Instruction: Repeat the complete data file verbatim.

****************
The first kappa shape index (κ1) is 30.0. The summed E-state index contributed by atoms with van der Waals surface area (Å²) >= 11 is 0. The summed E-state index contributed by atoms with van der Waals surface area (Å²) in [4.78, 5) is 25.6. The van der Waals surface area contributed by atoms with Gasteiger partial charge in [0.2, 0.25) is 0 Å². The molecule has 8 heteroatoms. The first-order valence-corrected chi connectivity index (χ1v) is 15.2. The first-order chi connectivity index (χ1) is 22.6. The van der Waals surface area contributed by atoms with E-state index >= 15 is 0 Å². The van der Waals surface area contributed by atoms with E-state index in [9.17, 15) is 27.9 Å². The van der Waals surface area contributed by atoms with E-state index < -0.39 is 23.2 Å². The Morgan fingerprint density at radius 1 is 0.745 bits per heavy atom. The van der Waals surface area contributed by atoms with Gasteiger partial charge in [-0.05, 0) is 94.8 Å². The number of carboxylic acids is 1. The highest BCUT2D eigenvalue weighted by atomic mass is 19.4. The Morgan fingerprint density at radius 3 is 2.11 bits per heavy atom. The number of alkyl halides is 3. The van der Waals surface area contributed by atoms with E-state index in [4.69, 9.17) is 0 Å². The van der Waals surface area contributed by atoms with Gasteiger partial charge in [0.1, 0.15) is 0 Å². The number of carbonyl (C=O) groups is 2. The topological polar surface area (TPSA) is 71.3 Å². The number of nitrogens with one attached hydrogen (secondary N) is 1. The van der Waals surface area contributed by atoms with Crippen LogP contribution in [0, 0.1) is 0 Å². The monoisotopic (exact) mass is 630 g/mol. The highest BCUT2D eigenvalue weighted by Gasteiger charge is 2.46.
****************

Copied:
The first kappa shape index (κ1) is 30.0. The summed E-state index contributed by atoms with van der Waals surface area (Å²) >= 11 is 0. The summed E-state index contributed by atoms with van der Waals surface area (Å²) in [4.78, 5) is 25.6. The van der Waals surface area contributed by atoms with Gasteiger partial charge in [0.2, 0.25) is 0 Å². The molecule has 8 heteroatoms. The first-order valence-corrected chi connectivity index (χ1v) is 15.2. The first-order chi connectivity index (χ1) is 22.6. The van der Waals surface area contributed by atoms with E-state index >= 15 is 0 Å². The van der Waals surface area contributed by atoms with E-state index in [9.17, 15) is 27.9 Å². The van der Waals surface area contributed by atoms with E-state index < -0.39 is 23.2 Å². The Morgan fingerprint density at radius 1 is 0.745 bits per heavy atom. The van der Waals surface area contributed by atoms with Gasteiger partial charge in [-0.05, 0) is 94.8 Å². The number of carboxylic acids is 1. The highest BCUT2D eigenvalue weighted by atomic mass is 19.4. The Morgan fingerprint density at radius 3 is 2.11 bits per heavy atom. The number of alkyl halides is 3. The van der Waals surface area contributed by atoms with E-state index in [4.69, 9.17) is 0 Å². The van der Waals surface area contributed by atoms with Gasteiger partial charge in [0.1, 0.15) is 0 Å². The number of carbonyl (C=O) groups is 2. The topological polar surface area (TPSA) is 71.3 Å². The number of nitrogens with one attached hydrogen (secondary N) is 1. The van der Waals surface area contributed by atoms with Crippen LogP contribution in [0, 0.1) is 0 Å². The monoisotopic (exact) mass is 630 g/mol. The highest BCUT2D eigenvalue weighted by Gasteiger charge is 2.46.